on June 20, 2008, the plaintiffs in that matter entered into
a sales agreement with Defendants to purchase certain
restaurant supplies. (Id. at Ex. B ¶ 7.) The
plaintiffs there alleged that Defendants breached the
contract and committed fraud by failing to deliver and
install the items in the agreement.
February 25, 2011, Plaintiffs filed a Complaint against
Defendants alleging a violation of the Racketeer Influenced
and Corrupt Organizations Act (“RICO”), 18 U.S.C.
§ 1962(c) (Count I), a RICO conspiracy claim,
id. § 1962(d) (Count II), and state law claims
of fraud (Count III), unjust enrichment (Count IV),
intentional misrepresentation (Count V), and negligent
misrepresentation (Count VI). Plaintiffs also sought
declaratory relief (Count VII).
December 29, 2016, Plaintiffs filed the instant Motion to
Disqualify Counsel, James Christopher Frelich, Esq.
(Pls.' Mot., ECF No. 32.) That same day, Defendants filed
motions in limine to preclude any and all evidence of actions
filed against Defendants. (ECF Nos. 33-34.) On January 16,
2017, Defendants filed their Response in Opposition to
Plaintiffs' motion in limine. (ECF No. 35.) On January
18, 2017, Defendants filed their Response in Opposition to
Plaintiffs' Motion to Disqualify Counsel. (Defs.'
Resp., ECF No. 36.)
83.6 of the Local Rules of Civil Procedure for the Eastern
District of Pennsylvania provides the Rules of Attorney
Conduct. Rule IV(B) provides, inter alia, that “[t]he
Rules of Professional Conduct adopted by this court are the
Rules of Professional Conduct adopted by the Supreme Court of
Pennsylvania.” Under these rules, the court has the
authority to disqualify counsel if the facts of the
particular case suggest that disqualification is necessary to
enforce the intended goal of the applicable disciplinary
rule. Of course, “[t]he district court's power to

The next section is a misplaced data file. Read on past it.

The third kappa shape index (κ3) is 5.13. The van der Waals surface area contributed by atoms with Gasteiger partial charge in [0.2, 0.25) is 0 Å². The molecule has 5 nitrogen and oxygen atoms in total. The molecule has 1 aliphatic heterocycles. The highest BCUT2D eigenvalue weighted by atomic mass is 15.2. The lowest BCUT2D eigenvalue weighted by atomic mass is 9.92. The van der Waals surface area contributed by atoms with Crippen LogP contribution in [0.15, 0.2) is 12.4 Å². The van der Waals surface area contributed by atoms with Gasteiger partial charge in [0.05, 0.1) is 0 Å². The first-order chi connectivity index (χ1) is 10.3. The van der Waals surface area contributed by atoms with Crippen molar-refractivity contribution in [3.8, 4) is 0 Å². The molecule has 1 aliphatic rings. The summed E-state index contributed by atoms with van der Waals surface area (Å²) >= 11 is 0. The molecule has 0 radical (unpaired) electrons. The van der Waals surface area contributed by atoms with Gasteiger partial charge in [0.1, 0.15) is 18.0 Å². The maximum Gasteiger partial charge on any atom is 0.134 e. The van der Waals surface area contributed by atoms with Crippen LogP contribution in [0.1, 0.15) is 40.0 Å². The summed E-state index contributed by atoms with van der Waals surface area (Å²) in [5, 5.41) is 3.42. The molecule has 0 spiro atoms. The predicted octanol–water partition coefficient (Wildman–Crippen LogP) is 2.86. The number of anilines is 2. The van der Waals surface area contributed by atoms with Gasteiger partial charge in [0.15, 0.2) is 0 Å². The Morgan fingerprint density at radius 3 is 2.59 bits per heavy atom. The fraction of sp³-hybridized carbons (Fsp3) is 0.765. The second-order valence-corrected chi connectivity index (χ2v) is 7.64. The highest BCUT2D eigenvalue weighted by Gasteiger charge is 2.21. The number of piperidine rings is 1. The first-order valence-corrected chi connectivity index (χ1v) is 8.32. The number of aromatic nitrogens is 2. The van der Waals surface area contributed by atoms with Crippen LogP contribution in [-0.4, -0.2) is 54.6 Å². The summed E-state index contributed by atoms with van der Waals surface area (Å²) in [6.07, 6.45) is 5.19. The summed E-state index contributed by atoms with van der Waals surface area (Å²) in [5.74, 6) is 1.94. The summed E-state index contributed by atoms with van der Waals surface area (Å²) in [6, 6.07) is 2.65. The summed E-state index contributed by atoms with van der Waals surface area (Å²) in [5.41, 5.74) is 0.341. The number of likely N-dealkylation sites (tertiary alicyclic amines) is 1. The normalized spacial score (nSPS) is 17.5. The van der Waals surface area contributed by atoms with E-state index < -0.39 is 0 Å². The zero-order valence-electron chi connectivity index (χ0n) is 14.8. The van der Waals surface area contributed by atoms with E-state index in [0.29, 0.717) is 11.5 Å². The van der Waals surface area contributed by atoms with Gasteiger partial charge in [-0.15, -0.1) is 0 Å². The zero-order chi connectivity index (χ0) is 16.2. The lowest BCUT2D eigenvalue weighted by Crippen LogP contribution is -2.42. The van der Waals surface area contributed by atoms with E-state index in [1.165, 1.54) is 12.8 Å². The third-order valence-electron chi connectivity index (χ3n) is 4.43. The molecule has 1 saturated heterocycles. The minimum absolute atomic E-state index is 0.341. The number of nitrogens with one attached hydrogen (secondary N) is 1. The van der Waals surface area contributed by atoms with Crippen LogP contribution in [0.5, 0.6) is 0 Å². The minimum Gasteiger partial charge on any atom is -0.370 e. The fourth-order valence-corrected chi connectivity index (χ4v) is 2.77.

disqualify an attorney derives from its inherent authority to
supervise the professional conduct of attorneys appearing
before it.” Adeniyi-Jones v. State Farm
Mut. Auto. Ins. Co., No. 14-7101, 2016 WL 3551486, at
*2-3 (E.D. Pa. June 30, 2016) (internal quotation marks
omitted); see United States v. Miller, 624 F.2d
1198, 1201 (3d Cir. 1980) (citing Richardson v. Hamilton
Int'l Corp.,469 F.2d 1382, 1385-86 (3d Cir. 1972)).
However, a motion to disqualify counsel should be granted
“only when [the Court] determines, on the facts of the
particular case, that disqualification is an appropriate
means of enforcing the applicable disciplinary rule.”
Reg'l Employers' Assur. Leagues Voluntary
Employees' Beneficiary Ass'n Trust v.
Castellano, No. 03-6903, 2009 WL 1911671, at *2 (E.D.
Pa. July 1, 2009) (quoting Miller, 624 F.2d at
1201). In making such a determination, the district court
“should consider the ends that the disciplinary rule is
designed to serve and any countervailing policies, such as
permitting a litigant to retain the counsel of his choice and
enabling attorneys to practice without excessive
restrictions.” Id. Even if a court finds that
an attorney violated a disciplinary rule, however,
“disqualification is never automatic.”
Id. In fact, motions to disqualify are unusual and
are generally disfavored given that they seek to deprive
parties of their choice of counsel and may be motivated by
improper tactical considerations. Cipressi v. Bristol
Borough, No. 10-1584, 2012 WL 606687, at *2 (E.D. Pa.
Feb. 27, 2012); Wolf, Block, Schorr & Solis-Cohen
LLP, No. 05-6038, 2006 WL 680915, at *1 (E.D. Pa. Mar.
9, 2006) (“[M]otions to disqualify opposing counsel are
disfavored . . . not only because disqualification robs
one's adversary of her counsel of choice, but also
because of the risk . . . that one could subvert the ethical
rules in an attempt to use ...